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CAMP LESTER, Okinawa — Although people with gambling addictions have long been able to get help from base family counseling centers and chaplains, the only overseas medical program for “pathological” gamblers is at the U.S. Naval Hospital on Okinawa.

“The program has been in place without interruption since its inception in 2003 and is open to anyone eligible for care at a military health care facility,” said hospital spokesman Brian Davis. “Okinawa’s program is the first to be established at an overseas location and continues to be the referral center for gambling addiction treatment in the Western Pacific.”

Davis said 107 patients have completed the program since 2003.

A report on a study of the program’s first year said 35 people entered the program. Twenty-five were active-duty servicemembers; 26 were men. Seven were military spouses and three were Department of Defense civilians.

According to the study report, published in the August 2005 issue of Military Medicine, all 35 met the criteria for having pathological gambling disorders. The American Psychiatric Association defines pathological gambling as an impulse control disorder that is a chronic and progressive mental illness.

Seven patients said they had suicidal thoughts and three reported they had attempted suicide because of gambling problems before they entered the program.

The individual average gambling debt of the 35 patients was $11,407 for money borrowed to cover losses, according to the report. Their average individual gambling losses were $24,154.

Most patients said slot machines in base clubs were their primary form of gambling. Of the active-duty patients, 21 remained in the military. Four, however, were booted out of the military after being disciplined on charges related to gambling, such as writing bad checks.

All 35 sought help on their own, with four taking the step when they faced legal proceedings against them, according to the report.

Begun as part of the overall Substance Abuse Rehabilitation Program, treatment was easily implemented within the hospital’s existing substance abuse program and did not require additional personnel, the report said.

“One of the largest hurdles,” however, was training counselors to treat gambling addiction.

“Existing rehabilitation staff were well versed in the treatment of substance disorders but were not educated regarding gambling, which … presents unique treatment challenges,” the report said.

Trimeridian Inc., an Indianapolis consulting firm, provided training to certify counselors at the hospital and some 40 other substance abuse professionals from service Morale, Welfare and Recreation programs on Okinawa, and in Japan and South Korea.

The hospital’s program is an outpatient service that operates with other agencies providing marital and family therapy and financial and mental health counseling. What it adds, according to the study, are psychological evaluations, group and individual counseling, patient and family education, group meetings, financial planning and access to a 24-hour crisis counselor.

Patients came from bases on Okinawa, mainland Japan and South Korea.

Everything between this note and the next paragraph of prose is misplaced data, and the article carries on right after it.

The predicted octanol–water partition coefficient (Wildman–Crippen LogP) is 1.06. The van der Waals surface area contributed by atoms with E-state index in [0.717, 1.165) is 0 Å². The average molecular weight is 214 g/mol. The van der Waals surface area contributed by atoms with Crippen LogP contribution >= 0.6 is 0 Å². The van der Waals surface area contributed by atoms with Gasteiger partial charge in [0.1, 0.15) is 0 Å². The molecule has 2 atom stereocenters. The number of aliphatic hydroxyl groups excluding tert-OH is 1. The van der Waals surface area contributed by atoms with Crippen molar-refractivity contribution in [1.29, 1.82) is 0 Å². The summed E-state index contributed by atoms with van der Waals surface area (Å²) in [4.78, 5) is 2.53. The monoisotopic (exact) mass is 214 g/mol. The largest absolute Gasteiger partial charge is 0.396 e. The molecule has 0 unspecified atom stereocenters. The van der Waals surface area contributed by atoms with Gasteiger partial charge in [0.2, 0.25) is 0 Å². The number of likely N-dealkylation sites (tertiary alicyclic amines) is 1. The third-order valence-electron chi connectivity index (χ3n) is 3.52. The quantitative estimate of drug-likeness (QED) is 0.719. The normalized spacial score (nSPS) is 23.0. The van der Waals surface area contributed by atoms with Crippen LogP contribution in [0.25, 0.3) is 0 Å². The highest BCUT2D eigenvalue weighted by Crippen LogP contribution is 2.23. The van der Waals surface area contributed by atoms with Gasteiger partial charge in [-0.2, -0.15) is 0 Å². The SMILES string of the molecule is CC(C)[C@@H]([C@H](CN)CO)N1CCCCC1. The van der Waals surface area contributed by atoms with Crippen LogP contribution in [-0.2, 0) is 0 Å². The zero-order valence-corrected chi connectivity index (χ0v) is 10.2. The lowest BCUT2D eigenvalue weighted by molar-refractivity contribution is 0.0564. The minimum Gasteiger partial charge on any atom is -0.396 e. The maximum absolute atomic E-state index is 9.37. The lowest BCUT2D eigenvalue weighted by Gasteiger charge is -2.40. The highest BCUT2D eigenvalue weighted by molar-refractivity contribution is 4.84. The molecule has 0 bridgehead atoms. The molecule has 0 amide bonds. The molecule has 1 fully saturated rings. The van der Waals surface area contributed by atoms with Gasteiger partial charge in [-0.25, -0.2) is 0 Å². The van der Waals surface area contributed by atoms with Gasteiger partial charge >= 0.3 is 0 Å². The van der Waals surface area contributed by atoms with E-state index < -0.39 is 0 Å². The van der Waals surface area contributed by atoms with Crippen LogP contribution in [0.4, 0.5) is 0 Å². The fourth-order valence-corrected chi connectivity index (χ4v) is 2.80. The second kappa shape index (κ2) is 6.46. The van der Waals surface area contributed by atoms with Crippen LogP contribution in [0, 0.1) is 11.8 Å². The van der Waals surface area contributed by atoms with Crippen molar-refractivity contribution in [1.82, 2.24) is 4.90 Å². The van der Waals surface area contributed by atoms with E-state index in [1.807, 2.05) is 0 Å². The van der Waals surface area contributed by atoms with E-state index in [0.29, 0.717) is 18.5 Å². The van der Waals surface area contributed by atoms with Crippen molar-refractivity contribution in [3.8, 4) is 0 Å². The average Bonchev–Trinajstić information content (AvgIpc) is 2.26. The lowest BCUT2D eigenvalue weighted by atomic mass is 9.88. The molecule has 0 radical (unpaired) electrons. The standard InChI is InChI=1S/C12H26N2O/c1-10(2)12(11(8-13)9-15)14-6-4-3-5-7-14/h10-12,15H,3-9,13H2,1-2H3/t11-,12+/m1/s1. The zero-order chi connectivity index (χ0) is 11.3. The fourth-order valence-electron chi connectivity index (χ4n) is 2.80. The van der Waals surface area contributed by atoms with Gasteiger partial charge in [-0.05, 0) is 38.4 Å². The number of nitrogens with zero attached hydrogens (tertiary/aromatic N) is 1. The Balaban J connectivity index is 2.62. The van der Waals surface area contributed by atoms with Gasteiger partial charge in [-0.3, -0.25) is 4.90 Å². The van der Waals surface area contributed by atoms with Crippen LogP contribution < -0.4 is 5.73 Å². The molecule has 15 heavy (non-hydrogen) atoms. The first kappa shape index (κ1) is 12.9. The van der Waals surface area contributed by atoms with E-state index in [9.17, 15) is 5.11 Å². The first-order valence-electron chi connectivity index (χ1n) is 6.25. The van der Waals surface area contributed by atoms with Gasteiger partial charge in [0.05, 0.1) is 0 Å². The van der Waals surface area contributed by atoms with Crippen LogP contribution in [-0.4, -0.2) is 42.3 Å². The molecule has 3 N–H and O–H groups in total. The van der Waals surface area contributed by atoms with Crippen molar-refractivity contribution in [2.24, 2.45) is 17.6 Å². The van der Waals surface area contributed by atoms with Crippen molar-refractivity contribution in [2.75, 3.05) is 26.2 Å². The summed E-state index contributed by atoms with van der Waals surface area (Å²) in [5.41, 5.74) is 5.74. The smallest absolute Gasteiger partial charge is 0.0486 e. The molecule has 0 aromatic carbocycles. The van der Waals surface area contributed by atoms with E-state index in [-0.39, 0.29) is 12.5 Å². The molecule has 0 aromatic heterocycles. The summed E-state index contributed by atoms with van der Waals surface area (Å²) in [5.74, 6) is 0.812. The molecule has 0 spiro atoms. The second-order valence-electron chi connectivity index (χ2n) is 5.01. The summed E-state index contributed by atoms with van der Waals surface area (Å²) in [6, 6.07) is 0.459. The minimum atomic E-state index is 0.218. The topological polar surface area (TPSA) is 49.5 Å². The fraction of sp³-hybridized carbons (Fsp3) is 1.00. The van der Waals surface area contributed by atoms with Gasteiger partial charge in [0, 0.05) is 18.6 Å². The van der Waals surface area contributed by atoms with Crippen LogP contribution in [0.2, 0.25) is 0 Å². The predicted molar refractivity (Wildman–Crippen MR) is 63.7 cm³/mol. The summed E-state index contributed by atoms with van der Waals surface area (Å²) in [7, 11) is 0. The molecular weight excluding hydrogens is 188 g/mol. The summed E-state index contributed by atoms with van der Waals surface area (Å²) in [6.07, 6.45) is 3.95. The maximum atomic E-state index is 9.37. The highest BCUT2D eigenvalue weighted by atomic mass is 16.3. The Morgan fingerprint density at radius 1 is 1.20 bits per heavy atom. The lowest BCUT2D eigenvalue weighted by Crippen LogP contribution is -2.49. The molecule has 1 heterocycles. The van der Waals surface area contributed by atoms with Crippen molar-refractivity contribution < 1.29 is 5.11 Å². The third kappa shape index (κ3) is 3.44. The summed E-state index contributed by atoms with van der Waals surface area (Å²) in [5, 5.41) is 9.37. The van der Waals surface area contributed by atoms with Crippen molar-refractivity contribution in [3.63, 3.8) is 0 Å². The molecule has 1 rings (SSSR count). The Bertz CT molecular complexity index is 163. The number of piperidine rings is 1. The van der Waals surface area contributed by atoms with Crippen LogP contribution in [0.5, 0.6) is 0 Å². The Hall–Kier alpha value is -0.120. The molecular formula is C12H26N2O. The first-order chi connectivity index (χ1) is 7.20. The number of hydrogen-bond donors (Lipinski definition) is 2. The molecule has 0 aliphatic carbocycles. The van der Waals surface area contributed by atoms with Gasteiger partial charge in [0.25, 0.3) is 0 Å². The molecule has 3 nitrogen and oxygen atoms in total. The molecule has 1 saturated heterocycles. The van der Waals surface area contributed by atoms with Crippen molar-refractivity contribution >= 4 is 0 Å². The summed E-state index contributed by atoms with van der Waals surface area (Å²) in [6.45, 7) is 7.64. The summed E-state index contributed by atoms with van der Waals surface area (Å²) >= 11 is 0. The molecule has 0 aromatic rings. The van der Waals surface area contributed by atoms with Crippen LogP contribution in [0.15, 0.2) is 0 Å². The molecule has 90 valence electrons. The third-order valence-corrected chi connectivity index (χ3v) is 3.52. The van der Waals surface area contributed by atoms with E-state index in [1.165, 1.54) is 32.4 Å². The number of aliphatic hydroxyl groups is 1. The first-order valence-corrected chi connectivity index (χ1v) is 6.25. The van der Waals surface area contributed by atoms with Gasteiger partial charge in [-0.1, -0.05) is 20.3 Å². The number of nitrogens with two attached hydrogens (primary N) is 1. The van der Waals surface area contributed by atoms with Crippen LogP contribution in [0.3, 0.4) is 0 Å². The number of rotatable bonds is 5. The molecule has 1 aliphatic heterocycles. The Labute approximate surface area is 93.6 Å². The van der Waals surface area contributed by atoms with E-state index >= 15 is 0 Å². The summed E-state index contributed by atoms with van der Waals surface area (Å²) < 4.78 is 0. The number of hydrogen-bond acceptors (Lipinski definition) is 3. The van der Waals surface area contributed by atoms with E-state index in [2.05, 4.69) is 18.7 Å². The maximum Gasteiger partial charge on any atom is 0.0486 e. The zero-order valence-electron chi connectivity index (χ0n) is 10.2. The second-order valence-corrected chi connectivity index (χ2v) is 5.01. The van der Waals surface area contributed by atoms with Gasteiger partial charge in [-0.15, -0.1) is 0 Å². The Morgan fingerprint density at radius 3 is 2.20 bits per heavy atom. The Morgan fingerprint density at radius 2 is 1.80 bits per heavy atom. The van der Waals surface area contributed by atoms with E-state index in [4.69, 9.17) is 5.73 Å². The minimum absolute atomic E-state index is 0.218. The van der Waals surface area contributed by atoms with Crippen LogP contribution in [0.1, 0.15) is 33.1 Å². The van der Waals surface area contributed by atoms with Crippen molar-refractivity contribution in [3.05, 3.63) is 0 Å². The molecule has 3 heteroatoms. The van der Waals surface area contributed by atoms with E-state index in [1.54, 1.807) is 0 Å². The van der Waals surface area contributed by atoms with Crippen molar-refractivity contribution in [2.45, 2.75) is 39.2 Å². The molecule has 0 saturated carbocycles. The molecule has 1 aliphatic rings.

“Like any other patient from outside Okinawa coming to us for outpatient care, we find them billeting,” Davis said.

Navy Cmdr. Gary B. Hoyt, head of the hospital’s mental health department, said the outpatient setting involves treatment during the day with the patients released to their barracks, workplace or home around 3 p.m.

The patients are both self-referred and command sponsored, he said.

“Patients from outside Okinawa would be referred in the same manner as they would with any other medical condition that would require treatment in Okinawa,” he wrote in response to a Stripes query.

Treatment would range from one to three weeks. The normal course of treatment consists of motivational interviewing and cognitive behavioral techniques through the following settings — group therapy, psycho-educational classes, individualized sessions, homework, financial planning and pressure relief groups.”

Hoyt said individual treatment plans are tailored to meet patients’ needs as identified on a “master problem” list.

“Clients are also required to attend AA meetings, as we currently don’t have GA (Gambler’s Anonymous) meetings on island,” Hoyt said. “Exposure to a 12-step program has been effective in the past for gambling patients. We also have access to financial, mental health, and other referral sources if necessary.”

The 2005 study concluded the program was effective in preventing suicides and helped servicemembers with gambling problems remain in the military.

Hoyt said he did not know the motivation for beginning the gambling program.

“We don’t have any documentation that states a specific reason for initiating the program, but my guess is due to counselor initiative and interest,” he said. “I don’t have any knowledge of a gambling crisis that precluded or required it; it was most likely an effort to expand the scope of services that we provide.”

The hospital’s gambling addiction treatment program operates out of the Counseling Center, Building 440, on Camp Foster. To set up an appointment for a screening interview with a counselor, call 645-3009.


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